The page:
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  1. Toxic Sand? OSHA’s Challenge in Regulating Crystalline Silica [Download]

    Title: Toxic Sand? OSHA’s Challenge in Regulating Crystalline Silica
    Author: Dudley, Susan E.
    Description: The Occupational Safety and Health Administration’s new proposed regulation to reduce workplace exposure to crystalline silica has been almost 40 years in the making. Also called silicon dioxide (or, more commonly, quartz), crystalline silica occurs abundantly in sand, soil, and rock. OSHA first established a maximum permissible exposure level for crystalline silica in 1970 by adopting a consensus industry standard. Unfortunately, the form of that standard was obsolete by the time it was adopted, and OSHA issued an advance notice of proposed rulemaking to modify it in 1974, but took no further action. Then, in 1994 OSHA identified crystalline silica as one of a few top priority safety and health hazards, and, two years later, the International Agency for Research on Cancer concluded that “crystalline silica inhaled in the form of quartz or cristobalite from occupational sources is carcinogenic to humans.” In 1998, OSHA listed regulation of silica on its semi-annual agenda of upcoming regulatory actions and, by the fall of 1999, set itself a deadline of June 2000 for issuing a proposed rule. In 2002, OSHA revised the deadline to November 2003 and listed the proposed rule as one of its top priorities. This deadline kept slipping, however, until February 2011, when OSHA sent a draft of the rule to the Office of Information and Regulatory Affairs for interagency review. This review took an unusually-long two-and-a-half years to complete, but culminated in OSHA publishing a proposal on its website on August 23, 2013.
    Keywords: Commentaries, Federal government, Regulation, Regulatory studies, Regulatory policy, Public policy
    Date Uploaded: 03/31/2018
  2. The Social Cost of Foregoing Public Participation in the SCC [Download]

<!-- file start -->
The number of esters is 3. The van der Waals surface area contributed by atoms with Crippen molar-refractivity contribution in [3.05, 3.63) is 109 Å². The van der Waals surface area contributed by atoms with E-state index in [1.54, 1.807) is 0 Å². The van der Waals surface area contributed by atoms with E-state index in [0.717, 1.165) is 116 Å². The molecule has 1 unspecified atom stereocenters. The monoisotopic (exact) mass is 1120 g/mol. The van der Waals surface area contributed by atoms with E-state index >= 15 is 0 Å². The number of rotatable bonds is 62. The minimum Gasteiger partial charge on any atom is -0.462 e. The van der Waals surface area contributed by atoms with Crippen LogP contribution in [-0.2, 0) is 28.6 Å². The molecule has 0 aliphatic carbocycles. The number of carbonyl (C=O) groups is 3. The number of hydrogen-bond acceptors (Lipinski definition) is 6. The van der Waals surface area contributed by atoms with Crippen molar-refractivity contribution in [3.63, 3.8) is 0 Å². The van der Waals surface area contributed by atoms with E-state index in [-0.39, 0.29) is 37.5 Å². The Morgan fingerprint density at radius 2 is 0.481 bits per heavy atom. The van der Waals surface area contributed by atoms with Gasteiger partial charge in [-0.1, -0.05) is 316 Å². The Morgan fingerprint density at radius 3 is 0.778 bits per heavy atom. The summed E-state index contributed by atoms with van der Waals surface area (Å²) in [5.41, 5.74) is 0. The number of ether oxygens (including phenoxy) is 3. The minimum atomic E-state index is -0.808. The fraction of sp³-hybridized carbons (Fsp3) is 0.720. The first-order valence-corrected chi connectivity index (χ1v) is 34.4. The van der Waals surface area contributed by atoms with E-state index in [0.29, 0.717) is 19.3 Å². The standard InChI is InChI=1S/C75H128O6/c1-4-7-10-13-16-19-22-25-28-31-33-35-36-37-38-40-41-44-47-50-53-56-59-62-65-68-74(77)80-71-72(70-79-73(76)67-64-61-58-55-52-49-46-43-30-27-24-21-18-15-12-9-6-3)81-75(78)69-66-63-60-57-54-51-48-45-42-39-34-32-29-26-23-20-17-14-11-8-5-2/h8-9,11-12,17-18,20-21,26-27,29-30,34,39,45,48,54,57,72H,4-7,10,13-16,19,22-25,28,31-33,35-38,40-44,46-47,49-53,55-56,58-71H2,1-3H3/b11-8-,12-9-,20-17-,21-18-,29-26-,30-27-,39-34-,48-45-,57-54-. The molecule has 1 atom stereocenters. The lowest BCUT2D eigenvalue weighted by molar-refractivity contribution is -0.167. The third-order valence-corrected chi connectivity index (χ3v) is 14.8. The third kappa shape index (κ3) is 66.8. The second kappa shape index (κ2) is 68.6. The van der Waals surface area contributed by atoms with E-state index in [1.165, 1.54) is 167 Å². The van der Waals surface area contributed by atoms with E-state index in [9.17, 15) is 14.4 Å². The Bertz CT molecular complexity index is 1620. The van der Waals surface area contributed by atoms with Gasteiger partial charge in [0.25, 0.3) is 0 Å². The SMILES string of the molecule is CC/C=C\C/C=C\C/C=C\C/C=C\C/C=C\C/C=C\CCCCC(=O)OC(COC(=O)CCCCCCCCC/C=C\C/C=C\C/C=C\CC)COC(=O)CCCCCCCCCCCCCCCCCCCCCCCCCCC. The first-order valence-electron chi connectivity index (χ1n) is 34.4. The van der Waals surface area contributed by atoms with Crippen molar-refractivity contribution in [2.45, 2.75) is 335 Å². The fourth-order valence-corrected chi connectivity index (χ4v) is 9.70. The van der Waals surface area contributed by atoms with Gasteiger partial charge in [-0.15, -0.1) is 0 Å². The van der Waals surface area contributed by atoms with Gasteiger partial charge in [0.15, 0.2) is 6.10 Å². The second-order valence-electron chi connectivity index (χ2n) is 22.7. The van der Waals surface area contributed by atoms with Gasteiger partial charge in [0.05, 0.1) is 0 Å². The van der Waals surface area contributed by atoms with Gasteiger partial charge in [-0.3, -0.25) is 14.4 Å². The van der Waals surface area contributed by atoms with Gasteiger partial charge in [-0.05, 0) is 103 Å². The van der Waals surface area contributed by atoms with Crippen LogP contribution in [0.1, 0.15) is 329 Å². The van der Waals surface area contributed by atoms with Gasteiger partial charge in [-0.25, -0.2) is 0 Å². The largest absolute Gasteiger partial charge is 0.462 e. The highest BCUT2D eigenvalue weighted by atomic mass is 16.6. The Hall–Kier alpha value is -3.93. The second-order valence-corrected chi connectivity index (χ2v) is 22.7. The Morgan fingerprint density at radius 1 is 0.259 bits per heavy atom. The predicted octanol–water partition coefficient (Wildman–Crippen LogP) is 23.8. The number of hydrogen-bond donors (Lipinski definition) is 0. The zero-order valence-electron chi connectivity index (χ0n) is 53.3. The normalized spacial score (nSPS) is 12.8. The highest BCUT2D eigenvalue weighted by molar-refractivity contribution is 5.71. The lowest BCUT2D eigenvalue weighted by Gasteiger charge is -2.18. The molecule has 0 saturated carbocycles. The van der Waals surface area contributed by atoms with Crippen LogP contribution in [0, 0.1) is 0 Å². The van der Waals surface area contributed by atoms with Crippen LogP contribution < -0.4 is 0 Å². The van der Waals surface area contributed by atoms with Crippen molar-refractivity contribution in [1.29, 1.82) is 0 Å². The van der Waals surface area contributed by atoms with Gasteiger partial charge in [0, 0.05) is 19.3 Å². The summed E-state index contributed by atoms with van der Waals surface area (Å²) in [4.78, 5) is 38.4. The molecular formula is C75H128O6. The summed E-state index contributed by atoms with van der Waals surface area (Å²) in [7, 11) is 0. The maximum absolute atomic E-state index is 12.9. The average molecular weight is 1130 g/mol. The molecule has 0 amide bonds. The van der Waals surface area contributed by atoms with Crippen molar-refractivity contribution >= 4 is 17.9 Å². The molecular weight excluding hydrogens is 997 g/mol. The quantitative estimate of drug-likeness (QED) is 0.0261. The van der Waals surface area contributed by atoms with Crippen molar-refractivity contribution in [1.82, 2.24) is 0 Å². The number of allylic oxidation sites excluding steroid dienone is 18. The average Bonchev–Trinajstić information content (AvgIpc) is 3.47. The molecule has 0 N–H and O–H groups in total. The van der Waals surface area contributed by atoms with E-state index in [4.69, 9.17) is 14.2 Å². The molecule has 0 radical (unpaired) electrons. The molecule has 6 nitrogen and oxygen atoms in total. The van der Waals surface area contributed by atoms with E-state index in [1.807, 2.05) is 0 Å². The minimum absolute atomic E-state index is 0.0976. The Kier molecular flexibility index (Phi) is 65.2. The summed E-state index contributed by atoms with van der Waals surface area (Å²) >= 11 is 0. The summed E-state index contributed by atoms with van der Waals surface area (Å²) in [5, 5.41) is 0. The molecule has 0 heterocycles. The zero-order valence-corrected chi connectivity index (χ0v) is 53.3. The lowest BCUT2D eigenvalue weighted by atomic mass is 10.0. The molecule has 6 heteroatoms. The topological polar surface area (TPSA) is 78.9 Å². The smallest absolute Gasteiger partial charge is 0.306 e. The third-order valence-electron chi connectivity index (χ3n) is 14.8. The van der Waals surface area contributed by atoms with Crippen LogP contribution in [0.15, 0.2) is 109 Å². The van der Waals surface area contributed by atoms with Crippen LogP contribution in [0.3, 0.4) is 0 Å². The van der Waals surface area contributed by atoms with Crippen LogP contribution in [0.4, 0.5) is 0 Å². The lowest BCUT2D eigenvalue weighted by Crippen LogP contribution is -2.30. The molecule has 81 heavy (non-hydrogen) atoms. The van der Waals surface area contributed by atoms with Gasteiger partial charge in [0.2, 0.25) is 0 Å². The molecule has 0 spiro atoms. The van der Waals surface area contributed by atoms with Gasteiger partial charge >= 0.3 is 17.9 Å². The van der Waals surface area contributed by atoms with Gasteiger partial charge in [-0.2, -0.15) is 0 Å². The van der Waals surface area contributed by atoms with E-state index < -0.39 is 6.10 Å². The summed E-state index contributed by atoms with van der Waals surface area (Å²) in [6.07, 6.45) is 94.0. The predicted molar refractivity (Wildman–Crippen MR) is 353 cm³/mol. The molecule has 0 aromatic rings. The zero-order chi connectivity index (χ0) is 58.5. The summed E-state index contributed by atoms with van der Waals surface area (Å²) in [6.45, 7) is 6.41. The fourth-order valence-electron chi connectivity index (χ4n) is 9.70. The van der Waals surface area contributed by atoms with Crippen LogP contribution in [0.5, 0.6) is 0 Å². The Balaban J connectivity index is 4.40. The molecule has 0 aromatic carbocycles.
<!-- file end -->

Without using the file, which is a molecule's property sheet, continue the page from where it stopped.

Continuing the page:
Title: The Social Cost of Foregoing Public Participation in the SCC
    Author: Dudley, Susan E.
    Description: The Department of Energy (“DOE”) is seeking public comment on whether it was appropriate to rely on an estimate of the “social cost of carbon” (“SCC”) in a final rulemaking without undergoing public comment. When DOE published a proposed rule to set energy efficiency standards for microwave ovens in February 2012, it sought public comment on its analysis of the regulation’s contribution toward reducing climate change, using an SCC of $25.6/metric ton. However, in June 2013, DOE defended its final rule with a much higher SCC value of $41.1/metric ton, increasing the anticipated net benefits of the rule by $438 million. An Interagency Working Group on the Social Cost of Carbon had developed this new SCC, and presented it in a “Technical Support Document” (SCC-TSD) as a fait accompli to the public in May. Our comment to DOE agrees that the SCC is conceptually the right way for agencies to organize their analyses of climate impacts and coordinate across different agencies engaged in climate policy. However, the influential nature of the SCC value for a variety of future policies, as well as the difficulties and uncertainties of calculating the SCC, demand conscientious attention— including public comment and peer review—to the task of getting it right.
    Keywords: Regulation, Federal government, Commentaries, Regulatory studies, Regulatory policy, Public policy
    Date Uploaded: 03/31/2018
  3. Social Media in Rulemaking Workshop [Download]

    Title: Social Media in Rulemaking Workshop
    Author: Dudley, Susan E.
    Description: Federal agencies are increasingly turning to the Internet when conducting rulemaking. Regulations.gov, which originated as a central forum for agencies to post regulatory dockets and receive public comments, has offered expanding capabilities over its 10-year history. Nevertheless, according to a recent draft report prepared for the Administrative Conference of the United States, “for the most part, social media are used to get the word out about a rulemaking, but not as a mechanism through which the rulemaking is actually conducted.”
    Keywords: Regulation, Federal government, Commentaries, Regulatory policy, Regulatory studies, Public policy
    Date Uploaded: 03/31/2018
  4. Costs of New Regulations Issued in 2012 Dwarf Those of Previous Years, According to OMB Report [Download]